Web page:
Highly depends on which sector of the QH you're talking about. Halter? You bet - Frankenstein's creations, the majority of them :no: The HUS horses are not like that - far from it. Reiners and cutters certainly aren't like that. And the often-forgotten ranch horses are most definitely like that.


Talent isn't just genetic... It can also be life experiences and maybe even injuries when young...

What I mean is, what if, Gem Twist was a great jumper because he was chased by a pasture mate as a weanling and jumped out of his pasture,

Actually Gem Twist, might be a great example, this new clone isn't being gelded, so right from the start, he ISN'T a duplicate of the Grand Prix jumper. He might not be comfortable jumping intact so he won't EXCEL at jumping.
I entirely agree that just because you've cloned a horse there is no guarantee of the end performance result. So much of a horse is shaped by his environment. However, in the case of GT, he's in the hands of Frank Chapot, so if anyone could give Gemini Twist the chance of becoming another great show jumper, it's him. Clones right now at least aren't ending up in the hands of mere amateurs.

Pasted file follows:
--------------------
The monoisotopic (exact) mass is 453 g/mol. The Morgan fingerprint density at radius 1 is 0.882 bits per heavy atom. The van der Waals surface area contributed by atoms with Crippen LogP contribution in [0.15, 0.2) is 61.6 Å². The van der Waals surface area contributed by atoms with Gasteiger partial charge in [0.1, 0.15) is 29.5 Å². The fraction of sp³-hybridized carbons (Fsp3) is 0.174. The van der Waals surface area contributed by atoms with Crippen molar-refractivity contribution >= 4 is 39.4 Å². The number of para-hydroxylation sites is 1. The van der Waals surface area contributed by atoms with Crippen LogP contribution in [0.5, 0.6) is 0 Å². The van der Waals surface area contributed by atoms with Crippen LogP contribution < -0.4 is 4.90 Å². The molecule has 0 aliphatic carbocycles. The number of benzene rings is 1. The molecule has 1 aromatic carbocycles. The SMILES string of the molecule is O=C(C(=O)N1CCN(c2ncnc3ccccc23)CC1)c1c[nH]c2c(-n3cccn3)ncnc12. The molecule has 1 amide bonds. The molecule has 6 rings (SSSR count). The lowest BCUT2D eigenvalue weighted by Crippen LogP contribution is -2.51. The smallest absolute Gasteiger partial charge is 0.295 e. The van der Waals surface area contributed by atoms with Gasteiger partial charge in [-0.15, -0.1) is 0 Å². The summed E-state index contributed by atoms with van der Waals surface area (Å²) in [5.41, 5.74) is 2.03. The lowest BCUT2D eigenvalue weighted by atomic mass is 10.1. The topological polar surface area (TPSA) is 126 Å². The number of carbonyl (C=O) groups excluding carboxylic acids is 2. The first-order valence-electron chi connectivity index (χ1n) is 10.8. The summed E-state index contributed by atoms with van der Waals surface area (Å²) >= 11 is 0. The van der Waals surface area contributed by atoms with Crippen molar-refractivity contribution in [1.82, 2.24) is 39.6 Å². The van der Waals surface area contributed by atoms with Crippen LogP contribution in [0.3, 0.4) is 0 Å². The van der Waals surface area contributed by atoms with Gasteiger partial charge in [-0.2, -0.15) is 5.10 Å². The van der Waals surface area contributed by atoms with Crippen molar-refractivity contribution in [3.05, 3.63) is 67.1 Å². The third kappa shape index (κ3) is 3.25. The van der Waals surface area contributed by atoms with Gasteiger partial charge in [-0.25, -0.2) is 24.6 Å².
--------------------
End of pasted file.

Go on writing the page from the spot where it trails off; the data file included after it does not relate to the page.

But, not all clones are being bred for performance either. Cloning purely as a breeding animal is also going on, and in that case it matters not one nano-iota whether that horse could jump a stick- it's the DNA that's they're after, which is the same.


I absolutley can't wait to go to a show where everyone shows up on the same horse :eek:
But they aren't going to necessarily look the same ;) And if they've all been in the hands of ammys, then 90% of the performance will be up to that ammy :)